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How to sustain the energy in your campaign

I’m off to chat to the good folk in the campaigns team at Battersea Dogs and Cats Home later today about how to keep the energy going in your campaign. It’s been a really fun question to be thinking about – not least because I can use a cute cat picture to illustrate this blog.

But as I’ve been preparing I’ve been struck that we often spend so much time and effort on planning the launch phase of our campaigns but don’t think about how to sustain the energy and momentum that we need to secure change.

As, George Lakey, said in his London lecture earlier this week, “a campaign, in contrast to a protest, is going at it over and over again, and escalating at the point of vulnerability of your target until you succeed”.

So here are 9 thoughts about sustaining the energy in your campaign;

  1. Think about the moments that people care about not moments you care about – too often we focus our campaigning around pushes that fit our policy calendars. There can be a rationale to that, but why not look at alternative moments that might help to get your campaign noticed in an a different light.
  2. Mind the moment gap – thinking about moments means that we can get caught forgetting what’s going to happen in the gaps. It’s hard to sustain the same level of output for a long period of time, but planning ahead and thinking about how well placed media work, a opinion poll or another approach.
  3. Ask what’s working/what’s needed – if you have allies inside your target, why not ask them what’s working or not working. What tactic could help to make the biggest different at that moment. They might make suggestions that you’ve not thought about or how to open up a new flank in your campaign.
  4. Share, and re-share, great content – shareable content is king, but too often we produce it without thinking about audience insight, or rush to move onto the next great idea without pushing it out enough. In a time when we’re bombarding by so much content, repackaging and reusing content is too often overlooked. The same goes for message discipline, I’m struck by how much time Shelter put into repackaging the same message in their housing campaigns.
  5. Never let a good crisis go to waste – it can be easy to see crisis as moments that you can’t plan for, but I’m not sure that’s true. Most crisis can be anticipated even if the exact timing can’t be pinned down. They’re great opportunities to reach new audiences or create a renewed push behind your policy ask. I thought Which? did this brilliantly around the RyanAir flight cancellations recently – they presumably know that a crisis was going to occur and had the content ready for it. What’s the equivalent for your campaign issue?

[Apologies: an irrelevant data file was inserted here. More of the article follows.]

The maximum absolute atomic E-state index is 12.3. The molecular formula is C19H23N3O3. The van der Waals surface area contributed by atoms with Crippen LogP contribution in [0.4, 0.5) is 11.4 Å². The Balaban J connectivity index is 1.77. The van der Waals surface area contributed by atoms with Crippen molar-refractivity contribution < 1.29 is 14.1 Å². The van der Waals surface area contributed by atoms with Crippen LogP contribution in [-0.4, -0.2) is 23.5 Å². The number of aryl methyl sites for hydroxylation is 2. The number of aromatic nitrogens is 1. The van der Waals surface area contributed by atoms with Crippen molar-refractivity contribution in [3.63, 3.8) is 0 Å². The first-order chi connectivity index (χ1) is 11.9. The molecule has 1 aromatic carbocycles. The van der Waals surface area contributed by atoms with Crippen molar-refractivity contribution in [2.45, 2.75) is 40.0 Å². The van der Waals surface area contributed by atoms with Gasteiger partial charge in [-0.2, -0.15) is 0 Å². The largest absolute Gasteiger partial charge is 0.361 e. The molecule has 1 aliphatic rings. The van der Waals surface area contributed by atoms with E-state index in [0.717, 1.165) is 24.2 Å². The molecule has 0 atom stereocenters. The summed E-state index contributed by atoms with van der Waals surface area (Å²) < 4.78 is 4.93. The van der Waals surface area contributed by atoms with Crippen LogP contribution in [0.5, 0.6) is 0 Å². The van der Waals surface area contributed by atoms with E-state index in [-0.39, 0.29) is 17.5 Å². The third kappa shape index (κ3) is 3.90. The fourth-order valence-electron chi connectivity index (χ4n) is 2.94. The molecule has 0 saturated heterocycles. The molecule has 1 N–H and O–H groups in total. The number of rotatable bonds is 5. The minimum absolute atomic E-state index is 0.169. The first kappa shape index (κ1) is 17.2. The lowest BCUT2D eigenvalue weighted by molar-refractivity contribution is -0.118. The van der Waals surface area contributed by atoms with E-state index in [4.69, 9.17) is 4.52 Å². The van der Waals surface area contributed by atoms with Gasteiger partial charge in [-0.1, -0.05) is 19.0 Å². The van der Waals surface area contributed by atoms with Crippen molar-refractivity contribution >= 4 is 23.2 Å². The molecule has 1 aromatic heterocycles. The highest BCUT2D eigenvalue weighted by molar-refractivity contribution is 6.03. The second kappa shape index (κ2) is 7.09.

6. Explore allies and alliances – bring in new people to your issue by thinking about how you can take it too new audiences. Too many campaigns try to focus on energising the same group of people to get involved over and over again, but those that are able to reach out to new groups can immediately bring in new energy.
  7. Claim it  – Campaigns with big ambitions can sometimes lose energy and momentum, but like your teacher would have advised you when planning your revision timetable, it’s easier to eat a chocolate elephant a little at a time.
    Breaking down your campaign and building in winnable milestones can really help. We’re running a campaign on the conflict in Yemen at work at the moment. It’s a big problem to solve but by focusing our campaigning on milestones, like getting the UN to list the Saudi led coalition in a key report, has helped to provide milestone win to keep supporters feeling like the actions they are taking are making a difference.
  8. Give it away – provide campaigners with the tools and content to make their own and get out into their communities – it’s a key approach that many distributed campaigns take, allowing the energy and ideas of those closest to a community to engage in a campaign.
  9. Abeyance – while many campaigns are right to keep going, sometime a period of abeyance can be the best approach, a period when a campaign isn’t in public view. We perhaps sometimes forget that it took over 100 years for the campaign to end the Slave Trade to be successful.

What other ideas and lessons do you have about how campaigns can sustain the energy needed to win?

 

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